Baseball. From this perspective, the rentier lifestyle of capitalists should not be a concern. As we

have seen, in a standard neoclassical growth model, the owners of capital earn the value of their

marginal contribution to the production process, and their accumulation of capital enhances the

productivity and incomes of workers.

Another possibility is that we object to wealth inequality because it is not fair. Why

should someone be lucky enough to be born into a family of capitalists whereas someone else is

born into a family of workers? The disparity between workers and capitalists is inconsistent with

the ideal of equal opportunity. Yet that ideal conflicts with another—the freedom of parents to

use their resources to help their children. (Fishkin 1984) Moreover, in considering Piketty’s

proposal of a global capital tax, we have to ask: Would you rather be born into a world in which

we are unequal but prosperous or a world in which we are more equal but all less prosperous?


Even if equal opportunity is a goal, one might still prefer unequal opportunities to be rich over

equal opportunities to be poor.

A final possibility is that wealth inequality is somehow a threat to democracy. Piketty

alludes to this worry throughout his book. I am less concerned. The wealthy includes supporters

of both the right (the Koch brothers, Sheldon Adelson) and the left (George Soros, Tom Steyer),

and despite high levels of inequality, in 2008 and 2012 the United States managed to elect a left-

leaning president committed to increasing taxes on the rich. The fathers of American democracy,

including George Washington, Thomas Jefferson, John Adams, and James Madison, were very

rich men. With estimated net worth (in today’s dollars) ranging from $20 million to $500

million, they were likely all in the top 0.1 percent of the wealth distribution, demonstrating that

the accumulation of capital is perfectly compatible with democratic values. Yet, to the extent that

wealth inequality undermines political ideals, reform of the electoral system is a better solution

than a growth-depressing tax on capital.

My own view—and I recognize that this is a statement of personal political philosophy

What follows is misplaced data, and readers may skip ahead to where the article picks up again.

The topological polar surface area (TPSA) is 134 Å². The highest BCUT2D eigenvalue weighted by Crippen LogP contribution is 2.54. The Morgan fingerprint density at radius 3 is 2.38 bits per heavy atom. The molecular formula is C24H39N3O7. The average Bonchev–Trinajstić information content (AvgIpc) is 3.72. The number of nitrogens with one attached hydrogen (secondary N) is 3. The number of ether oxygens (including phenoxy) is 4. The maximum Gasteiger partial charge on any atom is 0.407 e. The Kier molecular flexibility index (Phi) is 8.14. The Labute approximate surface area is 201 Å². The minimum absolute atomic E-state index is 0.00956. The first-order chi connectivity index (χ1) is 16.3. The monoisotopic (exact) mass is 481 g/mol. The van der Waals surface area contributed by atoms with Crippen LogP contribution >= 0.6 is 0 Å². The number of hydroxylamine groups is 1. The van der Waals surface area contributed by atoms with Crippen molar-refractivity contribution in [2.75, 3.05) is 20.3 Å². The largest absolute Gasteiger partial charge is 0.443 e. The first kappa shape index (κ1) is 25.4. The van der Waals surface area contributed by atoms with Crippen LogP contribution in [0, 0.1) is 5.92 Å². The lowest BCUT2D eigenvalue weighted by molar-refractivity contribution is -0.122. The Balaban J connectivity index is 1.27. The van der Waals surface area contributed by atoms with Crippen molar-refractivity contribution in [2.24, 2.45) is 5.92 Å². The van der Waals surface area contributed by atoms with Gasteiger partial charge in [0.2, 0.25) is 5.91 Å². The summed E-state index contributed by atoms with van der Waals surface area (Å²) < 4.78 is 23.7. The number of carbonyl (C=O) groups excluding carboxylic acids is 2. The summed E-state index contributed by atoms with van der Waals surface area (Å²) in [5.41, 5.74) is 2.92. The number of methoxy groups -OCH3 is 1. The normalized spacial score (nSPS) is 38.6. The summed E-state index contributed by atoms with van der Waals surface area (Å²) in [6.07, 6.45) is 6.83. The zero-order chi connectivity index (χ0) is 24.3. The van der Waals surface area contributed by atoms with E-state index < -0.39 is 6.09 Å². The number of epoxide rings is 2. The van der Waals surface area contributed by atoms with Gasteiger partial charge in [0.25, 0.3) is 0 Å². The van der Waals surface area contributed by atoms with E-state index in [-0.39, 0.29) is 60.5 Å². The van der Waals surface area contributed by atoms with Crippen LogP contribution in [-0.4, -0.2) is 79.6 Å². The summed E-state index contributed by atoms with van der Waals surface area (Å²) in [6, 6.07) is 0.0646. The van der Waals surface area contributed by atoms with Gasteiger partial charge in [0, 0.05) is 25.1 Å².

more than economics—is that wealth inequality is not a problem in itself. And I do not see

anything objectionable if the economically successful use their good fortune to benefit their

children rather than spending it on themselves. As a society, we should help those at the bottom

of the economic ladder through such policies as a well-functioning educational system and a

robust social safety net (funded with a progressive consumption tax). And we should help people

overcome impediments to saving, thereby allowing more workers to become capitalists. But if

closing the gap between rich and poor lowers everyone’s standard of living, as I believe Piketty’s

global tax on capital would do, I see little appeal to the proposal.



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Federal Reserve Bank of Minneapolis Quarterly Review 23, 3–17.

Chamley, Christophe. 1986. “Optimal Taxation of Capital Income in General Equilibrium with

Infinite Lives,” Econometrica 54 (3), 607–622.

Fishkin, James S., Justice, Equal Opportunity and the Family, New Haven: Yale University

Press, 1984.

Judd, Kenneth L. 1985. “Redistributive Taxation in a Simple Perfect Foresight Model,” Journal

of Public Economics 28 (1), 59–83.

Phelps, Edmund S. 1961. "The Golden Rule of Capital Accumulation". American Economic

Review 51: 638–643.

Straub, Ludwig, and Iván Werning. 2014. “Positive Long-Run Capital Taxation: Chamley-Judd

Revisited,” MIT Working Paper.